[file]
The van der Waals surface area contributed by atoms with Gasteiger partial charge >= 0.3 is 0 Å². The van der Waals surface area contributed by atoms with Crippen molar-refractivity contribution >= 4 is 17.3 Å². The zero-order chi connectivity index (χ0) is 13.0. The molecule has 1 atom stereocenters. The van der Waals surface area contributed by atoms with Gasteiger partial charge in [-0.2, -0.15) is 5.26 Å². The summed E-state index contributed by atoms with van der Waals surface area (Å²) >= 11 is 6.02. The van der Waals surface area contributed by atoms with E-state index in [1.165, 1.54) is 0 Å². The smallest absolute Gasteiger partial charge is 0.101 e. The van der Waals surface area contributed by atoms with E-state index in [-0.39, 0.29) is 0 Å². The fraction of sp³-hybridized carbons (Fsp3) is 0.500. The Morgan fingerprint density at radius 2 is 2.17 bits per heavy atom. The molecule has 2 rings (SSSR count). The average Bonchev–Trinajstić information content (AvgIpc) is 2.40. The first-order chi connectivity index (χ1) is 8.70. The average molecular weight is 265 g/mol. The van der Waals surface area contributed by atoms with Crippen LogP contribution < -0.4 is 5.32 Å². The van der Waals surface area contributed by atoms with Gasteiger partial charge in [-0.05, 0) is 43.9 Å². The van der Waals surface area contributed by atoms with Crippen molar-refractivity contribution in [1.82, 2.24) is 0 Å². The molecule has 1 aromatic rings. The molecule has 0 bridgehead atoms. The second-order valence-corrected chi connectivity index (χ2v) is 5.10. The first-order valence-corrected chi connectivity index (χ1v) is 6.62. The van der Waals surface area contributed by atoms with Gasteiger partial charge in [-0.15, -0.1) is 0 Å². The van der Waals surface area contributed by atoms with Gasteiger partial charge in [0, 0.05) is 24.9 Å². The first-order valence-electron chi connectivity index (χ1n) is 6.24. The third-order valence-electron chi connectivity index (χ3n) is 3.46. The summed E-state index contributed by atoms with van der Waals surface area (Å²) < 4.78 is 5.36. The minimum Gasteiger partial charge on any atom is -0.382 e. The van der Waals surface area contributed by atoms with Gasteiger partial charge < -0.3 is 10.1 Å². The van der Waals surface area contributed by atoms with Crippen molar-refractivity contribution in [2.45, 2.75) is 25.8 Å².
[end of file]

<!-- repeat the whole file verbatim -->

The van der Waals surface area contributed by atoms with Gasteiger partial charge >= 0.3 is 0 Å². The van der Waals surface area contributed by atoms with Crippen molar-refractivity contribution >= 4 is 17.3 Å². The zero-order chi connectivity index (χ0) is 13.0. The molecule has 1 atom stereocenters. The van der Waals surface area contributed by atoms with Gasteiger partial charge in [-0.2, -0.15) is 5.26 Å². The summed E-state index contributed by atoms with van der Waals surface area (Å²) >= 11 is 6.02. The van der Waals surface area contributed by atoms with E-state index in [1.165, 1.54) is 0 Å². The smallest absolute Gasteiger partial charge is 0.101 e. The van der Waals surface area contributed by atoms with E-state index in [-0.39, 0.29) is 0 Å². The fraction of sp³-hybridized carbons (Fsp3) is 0.500. The Morgan fingerprint density at radius 2 is 2.17 bits per heavy atom. The molecule has 2 rings (SSSR count). The average Bonchev–Trinajstić information content (AvgIpc) is 2.40. The first-order chi connectivity index (χ1) is 8.70. The average molecular weight is 265 g/mol. The van der Waals surface area contributed by atoms with Crippen LogP contribution < -0.4 is 5.32 Å². The van der Waals surface area contributed by atoms with Gasteiger partial charge in [-0.05, 0) is 43.9 Å². The van der Waals surface area contributed by atoms with Crippen molar-refractivity contribution in [1.82, 2.24) is 0 Å². The molecule has 1 aromatic rings. The molecule has 0 bridgehead atoms. The second-order valence-corrected chi connectivity index (χ2v) is 5.10. The first-order valence-corrected chi connectivity index (χ1v) is 6.62. The van der Waals surface area contributed by atoms with Gasteiger partial charge in [-0.15, -0.1) is 0 Å². The van der Waals surface area contributed by atoms with Gasteiger partial charge in [0, 0.05) is 24.9 Å². The first-order valence-electron chi connectivity index (χ1n) is 6.24. The third-order valence-electron chi connectivity index (χ3n) is 3.46. The summed E-state index contributed by atoms with van der Waals surface area (Å²) < 4.78 is 5.36. The minimum Gasteiger partial charge on any atom is -0.382 e. The van der Waals surface area contributed by atoms with Gasteiger partial charge < -0.3 is 10.1 Å². The van der Waals surface area contributed by atoms with Crippen molar-refractivity contribution in [2.45, 2.75) is 25.8 Å².